During a recent risk review we came up with a widespread risk: the 3rd party leaver.
If you share files with any external parties you need to think about this. It’s a big risk common to all services that let you share files with external people.
Sharing sensitive files for M&A
Acme Ltd are selling their firm. They’re using a virtual data room run by their advisors. One of the ‘other side’ is Bad Bob. Mid transaction, he leaves his firm, nobody tells Acme. Bob continues to access the data room, although he now works for a different competitor.
The client extranet
Dubious Dana is a freelancer working for an agency doing work for blue chip Nestles. She has access to the Nestles extranet, which has the next 12 months ad plans online. When she leaves to work for a competing agency, nobody tells Nestles – she’s free to steal and share plans until someone notices her account should be closed.
What does this mean for me?
If you are sharing files with other firms through extranets or data rooms that you control, then your data is at risk when people change jobs.
Options that don’t work
This is a hard one, as it relies on people you are sharing data with having a leavers policy that will tell you, a 3rd party, when someone leaves. You can specify in your terms that they must tell you, but experience tells me you’ll be told late, if at all.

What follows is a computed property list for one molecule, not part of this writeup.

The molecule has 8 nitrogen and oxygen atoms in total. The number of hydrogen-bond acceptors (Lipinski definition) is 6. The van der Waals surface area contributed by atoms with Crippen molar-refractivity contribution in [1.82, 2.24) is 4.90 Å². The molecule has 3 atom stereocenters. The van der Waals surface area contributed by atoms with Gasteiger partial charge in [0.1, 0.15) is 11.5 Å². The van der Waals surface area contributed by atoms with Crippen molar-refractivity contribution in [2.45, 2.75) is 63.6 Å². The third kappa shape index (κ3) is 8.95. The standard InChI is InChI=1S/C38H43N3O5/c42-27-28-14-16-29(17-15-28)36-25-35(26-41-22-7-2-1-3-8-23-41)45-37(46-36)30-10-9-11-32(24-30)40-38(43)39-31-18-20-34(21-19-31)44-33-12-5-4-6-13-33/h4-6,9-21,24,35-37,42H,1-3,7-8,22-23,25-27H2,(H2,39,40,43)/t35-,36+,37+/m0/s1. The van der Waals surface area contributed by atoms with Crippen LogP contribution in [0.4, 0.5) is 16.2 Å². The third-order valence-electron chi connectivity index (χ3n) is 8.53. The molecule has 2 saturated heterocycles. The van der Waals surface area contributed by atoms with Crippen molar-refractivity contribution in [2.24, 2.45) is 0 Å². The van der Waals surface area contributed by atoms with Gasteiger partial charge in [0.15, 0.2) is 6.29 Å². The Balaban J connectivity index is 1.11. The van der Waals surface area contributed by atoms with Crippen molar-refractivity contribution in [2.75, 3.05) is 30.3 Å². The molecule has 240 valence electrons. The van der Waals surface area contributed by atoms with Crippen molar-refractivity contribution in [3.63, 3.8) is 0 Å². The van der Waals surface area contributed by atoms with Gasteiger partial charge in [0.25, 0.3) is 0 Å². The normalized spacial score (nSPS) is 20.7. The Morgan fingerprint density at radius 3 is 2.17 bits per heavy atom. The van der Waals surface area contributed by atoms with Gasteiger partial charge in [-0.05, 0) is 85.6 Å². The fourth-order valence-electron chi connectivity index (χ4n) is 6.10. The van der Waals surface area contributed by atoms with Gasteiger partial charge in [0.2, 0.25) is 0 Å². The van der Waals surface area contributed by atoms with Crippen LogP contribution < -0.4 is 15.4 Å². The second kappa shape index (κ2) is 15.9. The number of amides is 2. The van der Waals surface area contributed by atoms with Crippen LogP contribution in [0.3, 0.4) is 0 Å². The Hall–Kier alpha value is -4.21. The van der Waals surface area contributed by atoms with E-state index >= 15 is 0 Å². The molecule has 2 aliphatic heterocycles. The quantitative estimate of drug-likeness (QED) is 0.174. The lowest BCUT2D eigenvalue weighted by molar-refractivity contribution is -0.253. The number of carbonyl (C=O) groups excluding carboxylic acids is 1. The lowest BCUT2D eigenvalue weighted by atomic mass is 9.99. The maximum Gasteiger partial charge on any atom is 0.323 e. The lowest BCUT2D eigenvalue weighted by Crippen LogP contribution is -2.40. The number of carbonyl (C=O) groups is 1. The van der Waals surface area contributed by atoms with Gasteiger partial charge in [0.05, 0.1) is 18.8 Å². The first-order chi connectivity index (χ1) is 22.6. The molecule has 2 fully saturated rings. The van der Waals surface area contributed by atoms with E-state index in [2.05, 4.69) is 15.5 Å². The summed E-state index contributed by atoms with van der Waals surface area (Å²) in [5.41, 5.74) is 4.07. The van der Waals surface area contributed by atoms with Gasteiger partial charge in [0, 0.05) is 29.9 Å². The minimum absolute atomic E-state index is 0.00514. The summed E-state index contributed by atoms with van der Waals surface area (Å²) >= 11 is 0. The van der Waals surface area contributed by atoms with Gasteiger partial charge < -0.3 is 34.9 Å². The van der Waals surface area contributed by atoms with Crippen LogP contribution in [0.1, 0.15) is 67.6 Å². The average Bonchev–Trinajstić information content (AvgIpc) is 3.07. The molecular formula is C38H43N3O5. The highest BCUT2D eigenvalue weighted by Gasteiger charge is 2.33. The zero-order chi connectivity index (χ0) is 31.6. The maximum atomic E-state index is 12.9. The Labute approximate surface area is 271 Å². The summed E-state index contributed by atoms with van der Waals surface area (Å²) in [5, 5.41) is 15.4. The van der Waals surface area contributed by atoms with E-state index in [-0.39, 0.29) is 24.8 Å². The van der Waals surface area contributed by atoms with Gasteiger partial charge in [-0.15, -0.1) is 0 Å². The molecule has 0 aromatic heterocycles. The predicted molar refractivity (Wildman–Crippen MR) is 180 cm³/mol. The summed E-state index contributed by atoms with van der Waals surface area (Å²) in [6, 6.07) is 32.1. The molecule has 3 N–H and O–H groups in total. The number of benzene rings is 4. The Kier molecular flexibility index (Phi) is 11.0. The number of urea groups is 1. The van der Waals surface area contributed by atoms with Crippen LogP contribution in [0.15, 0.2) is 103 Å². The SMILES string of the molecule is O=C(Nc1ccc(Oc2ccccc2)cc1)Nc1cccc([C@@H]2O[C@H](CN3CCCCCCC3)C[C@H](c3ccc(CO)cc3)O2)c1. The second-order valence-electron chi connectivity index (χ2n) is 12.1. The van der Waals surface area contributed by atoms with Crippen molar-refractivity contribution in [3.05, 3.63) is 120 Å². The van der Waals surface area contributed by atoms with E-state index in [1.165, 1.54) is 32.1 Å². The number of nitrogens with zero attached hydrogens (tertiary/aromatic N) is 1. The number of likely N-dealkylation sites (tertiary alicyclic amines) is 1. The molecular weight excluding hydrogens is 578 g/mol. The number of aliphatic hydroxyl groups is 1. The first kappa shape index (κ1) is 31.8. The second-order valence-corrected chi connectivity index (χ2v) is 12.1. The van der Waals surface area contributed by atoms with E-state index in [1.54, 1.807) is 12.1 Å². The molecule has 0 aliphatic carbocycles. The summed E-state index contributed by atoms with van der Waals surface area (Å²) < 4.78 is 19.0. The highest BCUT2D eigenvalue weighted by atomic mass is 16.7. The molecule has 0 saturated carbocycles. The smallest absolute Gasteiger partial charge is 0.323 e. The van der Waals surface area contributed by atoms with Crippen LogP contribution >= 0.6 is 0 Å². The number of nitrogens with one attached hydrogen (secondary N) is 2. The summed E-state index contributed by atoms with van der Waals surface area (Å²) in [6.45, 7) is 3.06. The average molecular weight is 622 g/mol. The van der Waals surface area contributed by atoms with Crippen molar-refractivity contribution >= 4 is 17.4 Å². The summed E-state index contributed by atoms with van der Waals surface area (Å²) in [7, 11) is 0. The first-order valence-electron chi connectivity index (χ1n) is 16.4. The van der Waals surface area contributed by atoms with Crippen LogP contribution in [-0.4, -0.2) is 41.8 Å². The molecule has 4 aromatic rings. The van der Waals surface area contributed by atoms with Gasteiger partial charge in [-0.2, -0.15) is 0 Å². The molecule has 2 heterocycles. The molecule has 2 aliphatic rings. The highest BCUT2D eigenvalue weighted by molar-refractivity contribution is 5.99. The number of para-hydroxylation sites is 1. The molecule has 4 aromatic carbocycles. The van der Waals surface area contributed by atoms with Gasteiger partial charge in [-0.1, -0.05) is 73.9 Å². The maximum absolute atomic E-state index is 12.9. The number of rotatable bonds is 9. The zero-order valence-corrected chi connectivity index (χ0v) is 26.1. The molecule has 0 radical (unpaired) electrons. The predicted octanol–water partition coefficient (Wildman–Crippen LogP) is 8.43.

– Periodic review
Once a month review all access rights, and revoke as needed. But will you know Bad Bob has left?
– Token based access
You could issue RSA type key fobs – however, would you know when to ask for them back?
– 2 step authentication – with a phone call or text
A lot of people will take their mobile number with them to the next job, so whilst this is a good security option, it’s not great against leavers.
4 things that work
By using a click wrap agreement or acceptance usage policy before letting people access files, you can get some legal protection against misuse.
– Don’t use personal email addresses ✔ (quite helpful)
Just use business email. At least that way you’ll be warned with a bounce if an email account stops working.
– IP restrict ✔ (good)
Only allow access from some IP ranges. So e.g. the folk at Acme can only log in from the acme office.
– 2 step authentication – company email address ✔ (our favourite)
By adding 2 step authentication that specifies something owned by the company (not the individual), you get good protection. At Projectfusion we make our 2 step authentication use a corporate email address – so when someone loses their corporate email, they lose access to your data. We have a policy of not sharing with personal email accounts.
Can you think of another way to protect from bad leavers? Are we overstating the risk? We’d love to hear from you.